“Good thinking,” Falon replied with concern. “I assume you’ll be safe where you’re at until help arrives.  Remgen!  Arkru!  You’d better hurry!  We’ve now got two beleaguered teams!”

            As the crawler settled awkwardly into the interior of the copse, Zither continued to hold the steering wheel, completely petrified with fear.  Surveying the wall of foliage, Imwep hoped the copse of tree ferns surrounding them would offer some protection.  A great impression in the center of the bush on which the crawler sat indicated that it might have been used as a large creature’s nest.  Hopefully, she would not return to reclaim her station.  As Imwep’s eyes rolled around to the passengers in the back seat, he realized with horror that one of the team members was missing. “Where’s Varik?” he spoke calmly at first.  When the two passengers failed to respond, he screamed. “Are you both mute as well as deaf?”

            “Things were happening so fast, I guess he jumped out,” Kogin answered with a shrug.

            “He climbed right over me,” Illiakim said petulantly. “He whispered to me that he was going to bag himself a beast!”

            Imwep drew his weapon again and began climbing out of the crawler. “Come on Kogin,” he called back to the third mate. “The only bag Varik’s going to get will be used to pick up his remains.”

            The bridge listened to this verbal exchange with disbelief.

            “Quiet!” Falon shushed the others on the bridge. “Varik has done a very foolish thing.  We mustn’t distract them until he’s out of harm’s way!”

            After slipping out of the copse, Varik nearly became the first alien casualty as one of the predators came within inches of tearing into his suit.  The crackle of his gun was followed by an intake of breaths on the bridge and inside the copse as the beast fell unconscious at his feet.  The silence following this event was unbearable for those back on the ship.

            “Close range!  That’s the trick!” he cried, jumping up and down with glee. “Killed the blighter.  Killed’em, I did.  Look at him lying there stone cold!”

            By now there were several spike-toes approaching the alien.  The fallen predator was already awake and staggering to its feet.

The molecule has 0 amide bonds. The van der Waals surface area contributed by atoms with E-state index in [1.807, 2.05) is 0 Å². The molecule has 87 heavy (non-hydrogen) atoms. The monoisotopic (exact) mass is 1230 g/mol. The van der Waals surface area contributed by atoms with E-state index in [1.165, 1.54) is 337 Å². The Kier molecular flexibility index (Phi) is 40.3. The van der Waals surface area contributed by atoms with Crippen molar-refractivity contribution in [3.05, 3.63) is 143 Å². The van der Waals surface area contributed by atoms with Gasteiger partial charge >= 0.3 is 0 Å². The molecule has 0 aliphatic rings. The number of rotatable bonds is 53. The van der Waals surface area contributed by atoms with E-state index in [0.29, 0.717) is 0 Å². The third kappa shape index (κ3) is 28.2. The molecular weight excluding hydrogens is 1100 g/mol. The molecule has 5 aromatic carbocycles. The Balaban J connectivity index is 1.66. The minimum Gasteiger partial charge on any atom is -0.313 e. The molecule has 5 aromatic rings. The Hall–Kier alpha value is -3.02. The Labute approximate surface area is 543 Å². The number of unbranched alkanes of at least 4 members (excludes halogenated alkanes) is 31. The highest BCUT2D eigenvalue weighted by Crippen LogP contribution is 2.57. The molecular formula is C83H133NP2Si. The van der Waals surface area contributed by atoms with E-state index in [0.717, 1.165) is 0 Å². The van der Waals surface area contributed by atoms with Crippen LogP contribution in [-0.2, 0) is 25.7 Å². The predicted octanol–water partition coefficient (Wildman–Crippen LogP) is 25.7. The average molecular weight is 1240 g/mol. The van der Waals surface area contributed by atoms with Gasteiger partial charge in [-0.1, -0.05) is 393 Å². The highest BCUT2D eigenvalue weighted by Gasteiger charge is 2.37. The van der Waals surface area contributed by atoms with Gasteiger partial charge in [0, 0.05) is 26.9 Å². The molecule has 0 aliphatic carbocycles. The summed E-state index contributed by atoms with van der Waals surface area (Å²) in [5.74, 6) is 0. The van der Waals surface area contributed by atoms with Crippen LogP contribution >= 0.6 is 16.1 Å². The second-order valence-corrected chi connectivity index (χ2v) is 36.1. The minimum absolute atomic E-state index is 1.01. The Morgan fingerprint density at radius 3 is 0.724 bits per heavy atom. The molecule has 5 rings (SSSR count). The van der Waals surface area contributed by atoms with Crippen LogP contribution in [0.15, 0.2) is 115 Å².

“Are you mad?” cried Imwep, reaching out with Kogin to pull him toward the copse. “You merely knocked him out!  They’re just playing with you.  Why couldn’t you wait until we had more firepower?  Now we’re under attack!”

            The professor had been correct.  In what seemed strange even for this planet’s predators, the spike-toes were toying with their prey, which allowed the aliens time to back up carefully into the copse.  If they had wanted to kill Varik or, for that matter Imwep and Kogin, they would have torn them to pieces immediately as they exited the ferns.  Soon, at least a dozen of the dromaeosaurs were circling the thicket, not sure how to proceed against the unseen menace with the “fire sticks” in their hands.  It seemed to be great fun for the relatively intelligent spike-toes; they were like mischievous sprites as they pranced and cavorted around the ferns.             

“You stupid bastard!” cried Kogin, giving the medic’s helmet a thump.

            “Consider yourself on report Varik!” Falon called out angrily from the bridge. “That was a damn foolish thing you did!  You could’ve got yourself killed!  Your team’s in great danger because of what you’ve done!”

            “What was he thinking?” Imwep muttered to Kogin in the background as Falon took Varik to task. “I’d expect that from a student but not from a member of the ship’s crew!”

            “It’s this Rifkin madness,” Kogin explained wryly, as the battle raged on between the spike-toes and Rescue Team Four.